Sorry, I was treating disorder and dysfunction as synonyms in the above. But to be precise, I favor the “harmful dysfunction” concept of “disorder”:

    https://www.ncbi.nlm.nih.gov/pmc/articles/PMC2174594/

    Under this concept, dysfunction is necessary for disorder, but not sufficient, because to be a disorder, the dysfunction must also be “harmful”.

    • Curious says:

      If an inability to live one’s life normally is not considered harmful — then what would be considered harmful?

      • Ed Hagen says:

        I’m not disputing that depression can be harmful, but lots of things that are not dysfunctions are harmful, e.g., aggression, jealousy, and even physical pain. The physical pain mechanisms of a person with terminal cancer are not malfunctioning (the dysfunction is instead in the cancer cells), but the pain is nevertheless quite harmful in that situation because there is nothing to be done about the cancer, yet the consequent physical pain prevents the person from doing all the things they still need to do. In another example from Wakefield, illiteracy is harmful in our society, but never having learned to read is not a brain dysfunction.

        To be a disorder, a condition must be both harmful *and* a biological dysfunction.

        • Curious says:

          Then give me an example of a disorder.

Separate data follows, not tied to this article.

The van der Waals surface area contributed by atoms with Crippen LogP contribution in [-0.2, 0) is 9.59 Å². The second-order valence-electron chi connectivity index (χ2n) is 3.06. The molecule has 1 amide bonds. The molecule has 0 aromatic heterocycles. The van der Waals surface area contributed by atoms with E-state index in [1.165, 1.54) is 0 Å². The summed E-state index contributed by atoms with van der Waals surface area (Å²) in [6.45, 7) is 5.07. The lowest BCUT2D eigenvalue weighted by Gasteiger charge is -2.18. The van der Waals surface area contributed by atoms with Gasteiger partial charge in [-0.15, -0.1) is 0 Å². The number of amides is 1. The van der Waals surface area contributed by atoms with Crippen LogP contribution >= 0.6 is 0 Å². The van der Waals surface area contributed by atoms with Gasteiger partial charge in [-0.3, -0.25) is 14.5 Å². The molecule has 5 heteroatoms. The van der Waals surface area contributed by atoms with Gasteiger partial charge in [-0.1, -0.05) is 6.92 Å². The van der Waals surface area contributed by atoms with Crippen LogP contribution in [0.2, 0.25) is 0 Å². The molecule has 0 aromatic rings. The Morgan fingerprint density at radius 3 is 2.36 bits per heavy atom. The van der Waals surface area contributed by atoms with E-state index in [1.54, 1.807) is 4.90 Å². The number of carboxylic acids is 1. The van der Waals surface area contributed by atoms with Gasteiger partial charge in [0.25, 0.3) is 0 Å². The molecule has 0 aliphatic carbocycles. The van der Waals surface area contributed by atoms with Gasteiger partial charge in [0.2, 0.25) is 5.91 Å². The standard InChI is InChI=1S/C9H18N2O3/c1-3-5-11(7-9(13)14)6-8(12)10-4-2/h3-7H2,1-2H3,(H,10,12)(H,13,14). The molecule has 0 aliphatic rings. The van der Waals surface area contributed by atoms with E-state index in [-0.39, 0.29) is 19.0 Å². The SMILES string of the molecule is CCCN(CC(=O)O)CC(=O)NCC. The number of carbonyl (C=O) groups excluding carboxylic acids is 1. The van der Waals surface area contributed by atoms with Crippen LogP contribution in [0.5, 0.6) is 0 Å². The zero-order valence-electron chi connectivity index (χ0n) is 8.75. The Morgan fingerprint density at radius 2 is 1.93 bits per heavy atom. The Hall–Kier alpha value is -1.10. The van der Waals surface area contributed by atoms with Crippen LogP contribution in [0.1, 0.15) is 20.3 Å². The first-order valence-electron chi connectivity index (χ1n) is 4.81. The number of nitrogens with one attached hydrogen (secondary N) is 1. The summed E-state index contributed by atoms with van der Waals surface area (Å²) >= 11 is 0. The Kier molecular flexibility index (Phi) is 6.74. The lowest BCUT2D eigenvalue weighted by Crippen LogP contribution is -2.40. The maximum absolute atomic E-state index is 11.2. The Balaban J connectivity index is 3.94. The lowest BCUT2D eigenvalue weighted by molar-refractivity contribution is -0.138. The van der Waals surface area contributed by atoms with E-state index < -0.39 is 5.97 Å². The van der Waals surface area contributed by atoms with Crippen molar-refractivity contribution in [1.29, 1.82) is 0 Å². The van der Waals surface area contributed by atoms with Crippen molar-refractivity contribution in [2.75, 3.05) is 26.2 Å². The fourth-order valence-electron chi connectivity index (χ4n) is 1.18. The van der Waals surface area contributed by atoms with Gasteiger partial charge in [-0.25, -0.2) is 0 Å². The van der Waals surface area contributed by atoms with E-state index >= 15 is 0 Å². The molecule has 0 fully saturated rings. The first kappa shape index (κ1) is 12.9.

• Curious says:

            Here is a DSM-5 definition quoted from a Psychology Today article:

            https://www.psychologytoday.com/us/blog/rethinking-mental-health/201307/the-new-definition-mental-disorder

            Then, under pressure by skeptics as to the whether this definition made any sense whatsoever, they redefined non-existing mental disorders this new way in the recently released DSM-5:

            “A mental disorder is a syndrome characterized by clinically significant disturbance in an individual’s cognition, emotion regulation, or behavior that reflects a dysfunction in the psychological, biological, or developmental processes underlying mental functioning. Mental disorders are usually associated with significant distress in social, occupational, or other important activities. An expectable or culturally approved response to a common stressor or loss, such as the death of a loved one, is not a mental disorder. Socially deviant behavior (e.g., political, religious, or sexual) and conflicts that are primarily between the individual and society are not mental disorders unless the deviance or conflict results from a dysfunction in the individual, as described above.”